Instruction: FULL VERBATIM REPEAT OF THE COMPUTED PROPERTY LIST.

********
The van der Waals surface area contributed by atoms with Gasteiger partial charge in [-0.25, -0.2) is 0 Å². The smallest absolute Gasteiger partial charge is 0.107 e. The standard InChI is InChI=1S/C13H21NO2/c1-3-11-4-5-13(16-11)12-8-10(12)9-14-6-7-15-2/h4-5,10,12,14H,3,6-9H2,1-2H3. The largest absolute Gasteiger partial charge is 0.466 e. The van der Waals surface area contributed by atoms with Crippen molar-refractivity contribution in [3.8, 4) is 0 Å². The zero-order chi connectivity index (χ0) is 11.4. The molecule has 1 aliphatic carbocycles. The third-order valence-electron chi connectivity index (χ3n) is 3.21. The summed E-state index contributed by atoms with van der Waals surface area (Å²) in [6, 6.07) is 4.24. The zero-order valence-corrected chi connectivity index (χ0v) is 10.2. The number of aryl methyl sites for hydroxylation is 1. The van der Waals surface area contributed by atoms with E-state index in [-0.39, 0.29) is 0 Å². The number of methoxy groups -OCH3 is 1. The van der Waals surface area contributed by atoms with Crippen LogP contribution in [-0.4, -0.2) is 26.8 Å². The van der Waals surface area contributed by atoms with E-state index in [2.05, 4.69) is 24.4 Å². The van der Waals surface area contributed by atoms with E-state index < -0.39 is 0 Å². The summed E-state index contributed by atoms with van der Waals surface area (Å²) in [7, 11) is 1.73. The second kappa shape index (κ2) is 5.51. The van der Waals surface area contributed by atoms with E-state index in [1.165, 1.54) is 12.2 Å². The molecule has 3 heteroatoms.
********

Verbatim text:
The van der Waals surface area contributed by atoms with Gasteiger partial charge in [-0.25, -0.2) is 0 Å². The smallest absolute Gasteiger partial charge is 0.107 e. The standard InChI is InChI=1S/C13H21NO2/c1-3-11-4-5-13(16-11)12-8-10(12)9-14-6-7-15-2/h4-5,10,12,14H,3,6-9H2,1-2H3. The largest absolute Gasteiger partial charge is 0.466 e. The van der Waals surface area contributed by atoms with Crippen molar-refractivity contribution in [3.8, 4) is 0 Å². The zero-order chi connectivity index (χ0) is 11.4. The molecule has 1 aliphatic carbocycles. The third-order valence-electron chi connectivity index (χ3n) is 3.21. The summed E-state index contributed by atoms with van der Waals surface area (Å²) in [6, 6.07) is 4.24. The zero-order valence-corrected chi connectivity index (χ0v) is 10.2. The number of aryl methyl sites for hydroxylation is 1. The van der Waals surface area contributed by atoms with E-state index in [-0.39, 0.29) is 0 Å². The number of methoxy groups -OCH3 is 1. The van der Waals surface area contributed by atoms with Crippen LogP contribution in [-0.4, -0.2) is 26.8 Å². The van der Waals surface area contributed by atoms with E-state index in [2.05, 4.69) is 24.4 Å². The van der Waals surface area contributed by atoms with E-state index < -0.39 is 0 Å². The summed E-state index contributed by atoms with van der Waals surface area (Å²) in [7, 11) is 1.73. The second kappa shape index (κ2) is 5.51. The van der Waals surface area contributed by atoms with E-state index in [1.165, 1.54) is 12.2 Å². The molecule has 3 heteroatoms.